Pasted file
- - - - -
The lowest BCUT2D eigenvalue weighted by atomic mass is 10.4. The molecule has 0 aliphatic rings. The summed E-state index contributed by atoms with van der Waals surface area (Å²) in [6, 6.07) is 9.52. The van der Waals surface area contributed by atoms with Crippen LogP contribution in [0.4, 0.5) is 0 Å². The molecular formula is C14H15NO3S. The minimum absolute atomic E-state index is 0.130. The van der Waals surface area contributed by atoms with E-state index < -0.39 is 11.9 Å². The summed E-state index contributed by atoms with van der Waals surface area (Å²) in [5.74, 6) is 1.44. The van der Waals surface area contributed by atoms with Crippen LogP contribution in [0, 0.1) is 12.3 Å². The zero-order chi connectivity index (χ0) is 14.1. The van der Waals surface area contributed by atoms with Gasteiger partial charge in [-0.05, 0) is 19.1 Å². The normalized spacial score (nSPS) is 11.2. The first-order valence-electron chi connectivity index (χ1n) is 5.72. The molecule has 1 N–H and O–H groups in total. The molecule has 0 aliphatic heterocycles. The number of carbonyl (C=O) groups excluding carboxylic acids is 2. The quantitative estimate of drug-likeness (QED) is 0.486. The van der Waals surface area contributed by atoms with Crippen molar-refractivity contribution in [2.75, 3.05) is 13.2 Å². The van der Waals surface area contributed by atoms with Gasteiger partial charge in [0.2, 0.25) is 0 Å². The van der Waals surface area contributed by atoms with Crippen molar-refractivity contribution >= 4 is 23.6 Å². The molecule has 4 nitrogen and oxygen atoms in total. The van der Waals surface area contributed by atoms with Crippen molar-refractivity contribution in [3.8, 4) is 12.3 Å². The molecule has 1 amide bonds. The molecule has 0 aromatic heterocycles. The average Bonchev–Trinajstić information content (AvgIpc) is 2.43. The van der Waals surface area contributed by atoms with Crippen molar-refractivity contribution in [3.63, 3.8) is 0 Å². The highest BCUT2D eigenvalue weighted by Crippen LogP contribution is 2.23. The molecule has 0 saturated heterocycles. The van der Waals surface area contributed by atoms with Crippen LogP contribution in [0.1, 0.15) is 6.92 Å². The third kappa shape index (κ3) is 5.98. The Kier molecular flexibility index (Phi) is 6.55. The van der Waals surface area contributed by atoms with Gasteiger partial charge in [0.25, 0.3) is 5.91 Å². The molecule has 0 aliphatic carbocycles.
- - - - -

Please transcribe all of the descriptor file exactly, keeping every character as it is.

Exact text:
The lowest BCUT2D eigenvalue weighted by atomic mass is 10.4. The molecule has 0 aliphatic rings. The summed E-state index contributed by atoms with van der Waals surface area (Å²) in [6, 6.07) is 9.52. The van der Waals surface area contributed by atoms with Crippen LogP contribution in [0.4, 0.5) is 0 Å². The molecular formula is C14H15NO3S. The minimum absolute atomic E-state index is 0.130. The van der Waals surface area contributed by atoms with E-state index < -0.39 is 11.9 Å². The summed E-state index contributed by atoms with van der Waals surface area (Å²) in [5.74, 6) is 1.44. The van der Waals surface area contributed by atoms with Crippen LogP contribution in [0, 0.1) is 12.3 Å². The zero-order chi connectivity index (χ0) is 14.1. The van der Waals surface area contributed by atoms with Gasteiger partial charge in [-0.05, 0) is 19.1 Å². The normalized spacial score (nSPS) is 11.2. The first-order valence-electron chi connectivity index (χ1n) is 5.72. The molecule has 1 N–H and O–H groups in total. The molecule has 0 aliphatic heterocycles. The number of carbonyl (C=O) groups excluding carboxylic acids is 2. The quantitative estimate of drug-likeness (QED) is 0.486. The van der Waals surface area contributed by atoms with Crippen molar-refractivity contribution in [2.75, 3.05) is 13.2 Å². The van der Waals surface area contributed by atoms with Gasteiger partial charge in [0.2, 0.25) is 0 Å². The van der Waals surface area contributed by atoms with Crippen molar-refractivity contribution >= 4 is 23.6 Å². The molecule has 4 nitrogen and oxygen atoms in total. The van der Waals surface area contributed by atoms with Crippen molar-refractivity contribution in [3.8, 4) is 12.3 Å². The molecule has 1 amide bonds. The molecule has 0 aromatic heterocycles. The average Bonchev–Trinajstić information content (AvgIpc) is 2.43. The van der Waals surface area contributed by atoms with Crippen molar-refractivity contribution in [3.63, 3.8) is 0 Å². The highest BCUT2D eigenvalue weighted by Crippen LogP contribution is 2.23. The molecule has 0 saturated heterocycles. The van der Waals surface area contributed by atoms with Crippen LogP contribution in [0.1, 0.15) is 6.92 Å². The third kappa shape index (κ3) is 5.98. The Kier molecular flexibility index (Phi) is 6.55. The van der Waals surface area contributed by atoms with Gasteiger partial charge in [0.25, 0.3) is 5.91 Å². The molecule has 0 aliphatic carbocycles.